Hitting Close to Home: Art and Human Rights from Slavery to Guantanamo

An interdisciplinary symposium
Brandeis University

UNDER DEVELOPMENT: Conference proceedings on YouTube (with student YouTube commentaries)

In conjunction with an exhibition organized by Atem Aleu on artistic explorations of genocide in Sudan, the Cultural Production program organized a symposium on art and human rights, February 2-3, 2009 at Brandeis University.

Artistic and literary representational practices have long been vital in human rights discourses, as they were in discursive formations, including anti-slavery and anti-suttee campaigns, that preceded the emergence of "human rights" as a recognized site of knowledge and action. At times, such representations have allowed viewers a comforting or palatable degree of emotional and conceptual distance in contemplating far-away atrocities. This symposium is specifically concerned with works of art, witnessing, and documentation that profoundly collapse or challenge conventional mechanisms of "distance," forcing viewers and readers to confront violations of dignity and rights in their immediate environs, or that demand interlocutors reflect on their complicity in seemingly distant scenarios of violence and oppression. We give particular attention to representations of slavery and slave trades (historical and contemporary) and to the artistic, representational and documentary challenges raised by recent U.S.-sponsored practices of torture, detention and extraordinary rendition.

Monday, Feb 2, 2009 (4:00-5:00 pm.) Starting the Conversation: Memorializing Guantanamo, Part I. Roundtable participants: Julian Bonder, Janet Echelman, Michael Ratner, Moderated by Mark Auslander. (Feldberg Lounge, Hassenfeld Conference Center) Once the U.S. detention camps in Guantanamo Bay, Cuba, are closed, what should become of them? What art, monumental, memorial or museum projects might emerge on the sites or related locations around the world?

See YouTube segments on this roundtable:

Segment One. http://www.youtube.com/watch?v=5E8xCof1o04
Segment Two (habeus corpus and related legal issues; Janet Echelman on the creative process) http://www.youtube.com/watch?v=i1krz3B85tk
Segment Three (with Julian Bonder on 'premature' memorial efforts) http://www.youtube.com/watch?v=bF7F51J458k
Segment Four (on memorializing under conditions of absence; Julian Bonder) http://www.youtube.com/watch?v=P2S_r8hLfHw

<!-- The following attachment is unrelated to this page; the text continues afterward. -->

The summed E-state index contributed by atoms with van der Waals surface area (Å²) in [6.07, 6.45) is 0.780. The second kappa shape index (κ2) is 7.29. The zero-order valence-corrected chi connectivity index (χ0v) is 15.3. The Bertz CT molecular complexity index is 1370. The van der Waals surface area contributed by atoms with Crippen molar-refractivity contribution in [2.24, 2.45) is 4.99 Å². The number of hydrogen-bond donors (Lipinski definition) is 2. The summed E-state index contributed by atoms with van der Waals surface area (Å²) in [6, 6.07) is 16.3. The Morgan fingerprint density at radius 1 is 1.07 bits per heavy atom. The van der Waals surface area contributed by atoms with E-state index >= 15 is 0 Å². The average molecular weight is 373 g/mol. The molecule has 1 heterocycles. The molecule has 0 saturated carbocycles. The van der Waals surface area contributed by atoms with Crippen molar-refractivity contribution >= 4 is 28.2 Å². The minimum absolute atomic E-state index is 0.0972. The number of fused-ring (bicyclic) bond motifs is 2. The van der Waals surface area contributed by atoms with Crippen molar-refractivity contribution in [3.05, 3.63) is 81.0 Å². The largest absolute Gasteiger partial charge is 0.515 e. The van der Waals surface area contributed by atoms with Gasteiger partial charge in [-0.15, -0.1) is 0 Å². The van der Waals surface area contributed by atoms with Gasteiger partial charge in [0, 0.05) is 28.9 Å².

Student YouTube commentaries on the first day of symposium (Museums and Public Memory, Anth 159a):

Monday, February 2, 2009 (7:00-8:30 p.m.)

Keynote address
. Beyond the Shadows of Guantanamo: Restoring the Rule of Law in the Post-Bush World
Michael Ratner, (President, Center for Constitutional Rights)
Zinner Forum, Heller School, Brandeis University

Responses by Sharon Fray-Witzer, Andreas Teuber, Mark Auslander

Tuesday, February 3, 2009 from 12:00 noon-4:30 p.m.
Brandeis University
International Lounge, Usdan.

12:10 pm. Roundtable discussion on "Memorializing Trauma" Julian Bonder reviews his recent memorial projects, including the Nantes Memorial to the Abolition of the Slave Trade. Cindy Cohen, discussant.

* Theresa on the impossibilty of memorialization after 9-11 (not open to public) http://www.youtube.com/watch?v=MoqHLskMY6w&feature=email

1:00 p.m. Fernanda Senatori. (Cultural Production) Acting Together on the World Stage: An Emerging Video Project

1:15 Christine del Castillo. (Cultural Production) "The body is and is and has nowhere to go": Jenny Holzerā€™s Xenon Projections

1:30-1:40 p.m Break.

1:40-2:30 p.m. Amahl Bishara (Anthropology, Tufts University)
"Pride, Prison, & Politics: The Circulation of an Intifada Image."
Commentary by Gannit Ankori (Hebrew University), Ellen Schattschneider, and Charlie Radin.

  • See Pennie Taylor's YouTube commentary on Amahl Bishara's presentation in light of Julian Bonder:

2:30-3:00 p.m. Mark Auslander. Memorializing Slavery in the American South: The Visual Politics of a Wounded Landscape

3:00-3:10 p.m. Break

3:10 p.m. Mark Falkoff (Northeastern Illinois University) Presentation on Human Rights and Literature: Poetry from Guantanamo.
Discussants: John Plotz and Mary Baine Campbell

4:30 p.m. Reception and Gallery talk by Atem Aleu. Schwartz Gallery. Exhibition opening: ""Painting Faces on War: Spirit and Witness in the Art of Southern Sudanese Refugees"

See a video essay by Mark Auslander about the imagery of flags at Camp Justice, the detention camp in Guantanamo, Cuba:

Organized by the M.A. Program in Cultural Production

  • Co-sponsors include: International and Global Studies; the International Center for Ethics, Justice and Public Life.//